Clinton came in at 9 percent, which was her lowest since 2002 when she received 7 percent.
Despite keeping a relatively low profile since leaving the White House in January, former President Barack Obama edged out his successor, President Donald Trump, to retain his title as Gallup's "most admired" man for the 10th straight year, the polling group announced Wednesday.
Obama this year came in first with 17 percent, Trump's came in second with 14 percent.
Each of those pairs had a closer result this year than they did in 2016. Of the 71 times Gallup has posed the most admired man question, the incumbent has won 58. But Trump's unpopularity kept him from the top spot, by a margin of 3 percent. The incumbent president is usually the victor, "since he is arguably the most prominent figure in the country", Gallop stated in its news release.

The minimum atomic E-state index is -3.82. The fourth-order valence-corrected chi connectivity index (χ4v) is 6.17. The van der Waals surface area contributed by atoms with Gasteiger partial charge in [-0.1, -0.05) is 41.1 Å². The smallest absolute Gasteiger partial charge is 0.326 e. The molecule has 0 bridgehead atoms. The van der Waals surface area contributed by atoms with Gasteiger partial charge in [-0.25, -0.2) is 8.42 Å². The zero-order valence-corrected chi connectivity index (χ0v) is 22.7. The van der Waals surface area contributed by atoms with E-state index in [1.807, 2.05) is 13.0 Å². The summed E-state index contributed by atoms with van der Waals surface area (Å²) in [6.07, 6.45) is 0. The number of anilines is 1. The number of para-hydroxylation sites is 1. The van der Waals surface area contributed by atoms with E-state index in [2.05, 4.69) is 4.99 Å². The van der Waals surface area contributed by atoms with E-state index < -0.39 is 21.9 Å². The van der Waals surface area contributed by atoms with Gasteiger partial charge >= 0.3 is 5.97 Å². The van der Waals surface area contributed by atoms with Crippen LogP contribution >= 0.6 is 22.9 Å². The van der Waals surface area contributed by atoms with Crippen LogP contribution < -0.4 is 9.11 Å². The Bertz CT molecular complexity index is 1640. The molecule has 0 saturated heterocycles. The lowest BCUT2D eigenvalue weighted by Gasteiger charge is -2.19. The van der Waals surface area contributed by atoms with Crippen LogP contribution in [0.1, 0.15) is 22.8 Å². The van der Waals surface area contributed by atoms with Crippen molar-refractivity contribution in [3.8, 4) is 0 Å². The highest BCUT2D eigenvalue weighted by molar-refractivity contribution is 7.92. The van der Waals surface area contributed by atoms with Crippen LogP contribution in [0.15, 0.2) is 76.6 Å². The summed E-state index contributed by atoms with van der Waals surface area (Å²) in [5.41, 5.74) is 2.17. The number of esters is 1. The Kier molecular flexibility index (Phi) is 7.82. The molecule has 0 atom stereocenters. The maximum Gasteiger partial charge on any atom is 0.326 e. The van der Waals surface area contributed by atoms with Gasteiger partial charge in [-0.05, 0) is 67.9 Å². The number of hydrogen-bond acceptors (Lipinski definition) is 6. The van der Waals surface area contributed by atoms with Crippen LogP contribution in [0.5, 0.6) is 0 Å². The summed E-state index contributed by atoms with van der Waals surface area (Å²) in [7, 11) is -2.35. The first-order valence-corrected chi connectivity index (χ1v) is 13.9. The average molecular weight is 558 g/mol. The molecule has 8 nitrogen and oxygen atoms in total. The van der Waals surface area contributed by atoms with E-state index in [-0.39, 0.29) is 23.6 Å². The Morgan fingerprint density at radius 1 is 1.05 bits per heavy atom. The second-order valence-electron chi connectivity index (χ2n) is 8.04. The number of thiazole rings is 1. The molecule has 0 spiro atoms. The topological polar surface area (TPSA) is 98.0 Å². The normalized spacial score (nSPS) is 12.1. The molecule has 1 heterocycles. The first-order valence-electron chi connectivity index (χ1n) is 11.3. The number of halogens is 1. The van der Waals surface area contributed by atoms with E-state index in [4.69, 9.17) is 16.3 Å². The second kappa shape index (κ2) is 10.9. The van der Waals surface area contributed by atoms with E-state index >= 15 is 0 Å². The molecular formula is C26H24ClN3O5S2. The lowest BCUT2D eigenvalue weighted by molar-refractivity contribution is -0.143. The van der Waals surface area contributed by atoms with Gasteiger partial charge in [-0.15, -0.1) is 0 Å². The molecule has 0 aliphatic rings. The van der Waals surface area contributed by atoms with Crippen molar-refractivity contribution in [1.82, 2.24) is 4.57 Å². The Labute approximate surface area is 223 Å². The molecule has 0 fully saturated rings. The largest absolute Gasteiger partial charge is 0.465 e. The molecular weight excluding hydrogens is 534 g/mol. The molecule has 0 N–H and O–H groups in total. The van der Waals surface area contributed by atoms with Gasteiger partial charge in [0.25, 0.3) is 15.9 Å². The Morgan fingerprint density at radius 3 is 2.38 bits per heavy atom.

Other notable names making the top 10 include Pope Francis, Rev. Billy Graham, Oprah Winfrey and Sen.
Results are based on telephone interviews conducted with a random sample of 1,049 adults, aged 18 and older, living in all 50 USA states and the District of Columbia.
Clinton has topped the list 16 years running and taken the top spot 22 times total, which Gallup said was more than anyone else - man or woman. Eleanor Roosevelt is second with 13 wins.
Nine percent of participants said they most admired Clinton, which was a decline from her 12% rating a year ago.